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Brenman, M. Gill, M. Knight, R.P. (1952). Spontaneous Fluctuations in Depth of Hypnosis and their Implications for Ego-Function. Int. J. Psycho-Anal., 33:22-33.
   

(1952). International Journal of Psycho-Analysis, 33:22-33

Spontaneous Fluctuations in Depth of Hypnosis and their Implications for Ego-Function

Margaret Brenman, Ph.D., Merton Gill, M.D. and Robert P. Knight, M.D.

Early in our research, when we were investigating the possible uses of hypnosis as a 'shortcut' in psycho-analysis, we came upon a curious phenomenon, a phenomenon to which at first we paid little attention, but which gradually became one of the focal points in our inquiry into the nature of hypnosis. Anyone who has worked with hypnosis, particularly in a therapeutic setting, will probably recognize as a familiar occurrence the kind of event to which we refer: In the middle of a discussion, the patient will suddenly report a spontaneous change in his subjective experience. He may say, 'I'm going much deeper into hypnosis now', or he may say, 'I'm getting lighter; I'm coming out'.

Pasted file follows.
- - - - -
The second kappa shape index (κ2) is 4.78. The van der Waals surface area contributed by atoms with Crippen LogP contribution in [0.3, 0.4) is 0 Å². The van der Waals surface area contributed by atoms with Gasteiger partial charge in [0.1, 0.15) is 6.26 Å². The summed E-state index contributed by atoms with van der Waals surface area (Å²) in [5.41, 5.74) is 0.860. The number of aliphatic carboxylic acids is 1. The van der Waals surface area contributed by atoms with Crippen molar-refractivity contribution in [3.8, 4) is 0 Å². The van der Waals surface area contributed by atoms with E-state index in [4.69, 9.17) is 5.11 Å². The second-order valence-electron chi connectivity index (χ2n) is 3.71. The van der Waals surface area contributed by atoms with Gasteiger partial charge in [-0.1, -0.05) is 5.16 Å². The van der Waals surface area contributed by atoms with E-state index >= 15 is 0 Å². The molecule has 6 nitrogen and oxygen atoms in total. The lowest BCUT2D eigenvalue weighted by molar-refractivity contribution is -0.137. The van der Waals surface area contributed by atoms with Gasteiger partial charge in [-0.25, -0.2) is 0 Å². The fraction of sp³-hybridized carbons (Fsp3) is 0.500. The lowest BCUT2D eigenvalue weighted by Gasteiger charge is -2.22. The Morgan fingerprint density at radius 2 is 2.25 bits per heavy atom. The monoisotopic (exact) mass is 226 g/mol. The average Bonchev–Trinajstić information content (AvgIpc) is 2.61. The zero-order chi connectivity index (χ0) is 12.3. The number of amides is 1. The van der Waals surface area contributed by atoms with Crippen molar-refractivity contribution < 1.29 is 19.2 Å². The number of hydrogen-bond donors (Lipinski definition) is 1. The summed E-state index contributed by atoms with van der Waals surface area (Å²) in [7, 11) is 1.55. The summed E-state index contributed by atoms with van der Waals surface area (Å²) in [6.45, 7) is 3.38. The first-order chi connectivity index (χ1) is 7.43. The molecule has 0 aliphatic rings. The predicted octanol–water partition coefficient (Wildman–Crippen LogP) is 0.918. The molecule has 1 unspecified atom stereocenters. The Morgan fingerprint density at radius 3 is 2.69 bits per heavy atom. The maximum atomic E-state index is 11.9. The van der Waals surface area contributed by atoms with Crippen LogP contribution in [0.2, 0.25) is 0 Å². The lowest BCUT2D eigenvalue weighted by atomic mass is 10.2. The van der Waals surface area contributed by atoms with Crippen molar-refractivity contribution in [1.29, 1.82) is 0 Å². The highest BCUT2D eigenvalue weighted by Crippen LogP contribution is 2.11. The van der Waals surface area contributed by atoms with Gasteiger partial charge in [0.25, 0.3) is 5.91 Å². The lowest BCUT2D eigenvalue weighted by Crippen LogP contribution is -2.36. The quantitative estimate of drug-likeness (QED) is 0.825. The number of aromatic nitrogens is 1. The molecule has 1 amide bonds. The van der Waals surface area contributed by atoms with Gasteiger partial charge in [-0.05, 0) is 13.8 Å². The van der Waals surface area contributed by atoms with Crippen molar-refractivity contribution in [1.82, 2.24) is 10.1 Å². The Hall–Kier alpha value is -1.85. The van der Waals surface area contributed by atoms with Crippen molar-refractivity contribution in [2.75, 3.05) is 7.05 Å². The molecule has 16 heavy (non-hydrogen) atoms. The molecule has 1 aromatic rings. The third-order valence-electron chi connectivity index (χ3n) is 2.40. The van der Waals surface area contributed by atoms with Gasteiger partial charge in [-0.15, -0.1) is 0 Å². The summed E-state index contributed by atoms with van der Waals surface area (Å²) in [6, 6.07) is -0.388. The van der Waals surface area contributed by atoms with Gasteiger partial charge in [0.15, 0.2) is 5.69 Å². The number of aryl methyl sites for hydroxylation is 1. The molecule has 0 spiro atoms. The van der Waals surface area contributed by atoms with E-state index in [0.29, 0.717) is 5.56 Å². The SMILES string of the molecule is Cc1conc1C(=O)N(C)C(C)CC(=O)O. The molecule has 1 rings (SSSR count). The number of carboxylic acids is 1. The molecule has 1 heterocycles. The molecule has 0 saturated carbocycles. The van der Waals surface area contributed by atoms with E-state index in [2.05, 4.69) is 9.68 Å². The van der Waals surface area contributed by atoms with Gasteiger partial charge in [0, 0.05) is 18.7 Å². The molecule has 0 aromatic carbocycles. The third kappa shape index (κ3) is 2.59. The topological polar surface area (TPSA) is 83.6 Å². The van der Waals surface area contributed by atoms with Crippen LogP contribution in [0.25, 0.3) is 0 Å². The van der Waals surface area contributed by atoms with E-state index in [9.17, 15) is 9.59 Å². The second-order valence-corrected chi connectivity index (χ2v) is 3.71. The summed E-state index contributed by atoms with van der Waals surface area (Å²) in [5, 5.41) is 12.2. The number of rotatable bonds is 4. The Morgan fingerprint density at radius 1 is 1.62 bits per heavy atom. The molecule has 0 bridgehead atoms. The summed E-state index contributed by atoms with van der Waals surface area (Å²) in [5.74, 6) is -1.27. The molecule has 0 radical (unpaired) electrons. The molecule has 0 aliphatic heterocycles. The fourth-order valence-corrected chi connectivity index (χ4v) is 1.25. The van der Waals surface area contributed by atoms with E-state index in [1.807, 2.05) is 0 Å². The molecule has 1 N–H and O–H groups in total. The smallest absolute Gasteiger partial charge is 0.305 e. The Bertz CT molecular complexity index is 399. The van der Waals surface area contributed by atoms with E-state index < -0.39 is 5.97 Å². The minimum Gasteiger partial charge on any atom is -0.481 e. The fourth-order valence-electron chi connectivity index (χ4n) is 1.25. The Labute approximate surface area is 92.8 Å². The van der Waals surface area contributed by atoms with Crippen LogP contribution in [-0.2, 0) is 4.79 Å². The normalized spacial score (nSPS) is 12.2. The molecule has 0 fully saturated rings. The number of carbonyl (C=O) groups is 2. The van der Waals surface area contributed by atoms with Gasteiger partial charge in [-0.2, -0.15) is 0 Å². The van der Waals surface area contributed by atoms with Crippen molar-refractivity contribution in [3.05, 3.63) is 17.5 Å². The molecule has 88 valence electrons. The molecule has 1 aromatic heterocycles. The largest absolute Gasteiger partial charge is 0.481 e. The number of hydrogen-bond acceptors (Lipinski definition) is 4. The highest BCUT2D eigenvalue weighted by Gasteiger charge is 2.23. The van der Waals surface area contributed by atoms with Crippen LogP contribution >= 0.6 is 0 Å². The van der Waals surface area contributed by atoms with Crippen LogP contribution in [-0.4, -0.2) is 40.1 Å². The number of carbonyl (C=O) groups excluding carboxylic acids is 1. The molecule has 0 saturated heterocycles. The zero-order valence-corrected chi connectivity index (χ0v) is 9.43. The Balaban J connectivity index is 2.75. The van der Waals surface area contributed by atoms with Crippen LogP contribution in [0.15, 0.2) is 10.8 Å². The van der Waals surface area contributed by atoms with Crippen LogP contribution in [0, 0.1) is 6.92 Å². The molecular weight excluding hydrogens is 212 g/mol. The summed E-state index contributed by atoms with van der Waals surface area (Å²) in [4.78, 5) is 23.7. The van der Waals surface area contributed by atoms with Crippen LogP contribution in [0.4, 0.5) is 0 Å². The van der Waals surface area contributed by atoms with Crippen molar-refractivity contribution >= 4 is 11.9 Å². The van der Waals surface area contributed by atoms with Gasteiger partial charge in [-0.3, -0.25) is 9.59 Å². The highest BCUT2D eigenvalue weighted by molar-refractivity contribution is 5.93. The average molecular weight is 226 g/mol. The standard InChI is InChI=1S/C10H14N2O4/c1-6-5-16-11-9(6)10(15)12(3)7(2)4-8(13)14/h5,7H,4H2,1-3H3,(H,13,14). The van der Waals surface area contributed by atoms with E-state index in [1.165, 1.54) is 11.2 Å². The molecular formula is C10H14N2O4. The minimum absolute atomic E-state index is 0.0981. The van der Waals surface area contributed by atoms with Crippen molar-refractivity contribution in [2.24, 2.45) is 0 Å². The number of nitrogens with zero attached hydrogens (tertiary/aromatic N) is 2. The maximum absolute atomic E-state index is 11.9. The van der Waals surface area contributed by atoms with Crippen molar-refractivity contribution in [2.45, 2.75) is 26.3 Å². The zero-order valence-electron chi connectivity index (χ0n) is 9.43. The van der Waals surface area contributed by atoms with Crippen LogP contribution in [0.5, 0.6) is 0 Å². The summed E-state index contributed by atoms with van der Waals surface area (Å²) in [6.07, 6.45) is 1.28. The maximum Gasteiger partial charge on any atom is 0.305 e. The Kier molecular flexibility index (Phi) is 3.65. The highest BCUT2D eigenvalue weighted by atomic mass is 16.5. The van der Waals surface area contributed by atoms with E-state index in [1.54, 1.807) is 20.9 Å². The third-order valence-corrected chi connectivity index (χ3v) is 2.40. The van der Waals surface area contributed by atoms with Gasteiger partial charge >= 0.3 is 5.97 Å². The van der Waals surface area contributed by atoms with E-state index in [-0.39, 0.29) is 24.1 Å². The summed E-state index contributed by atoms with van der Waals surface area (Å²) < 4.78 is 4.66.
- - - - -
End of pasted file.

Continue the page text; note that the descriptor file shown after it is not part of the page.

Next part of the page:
In our zeal to inquire into the effects of introducing the hypnotic state into the ordinary course of a psycho-analysis, we at first regarded such spontaneous reports as a help if the report were 'I'm going deeper', or as a technical obstacle if it were 'I'm coming up lighter'. Often, if the latter were reported we would respond by redoubling our effort to deepen the hypnosis in order to 'get on with the business in hand'. After all, if one were to study hypnosis as an auxiliary in psycho-analysis, one had to have the patient in a hypnotic state.

It was only when our research interests began to depart somewhat from the practical-therapeutic and to become more theoretical that the phenomenon, per se, began to excite our curiosity enough to warrant a period of intensive study.

Before describing our procedure, we should like to say a few words about the methodological problems inherent in clinical research of this kind.

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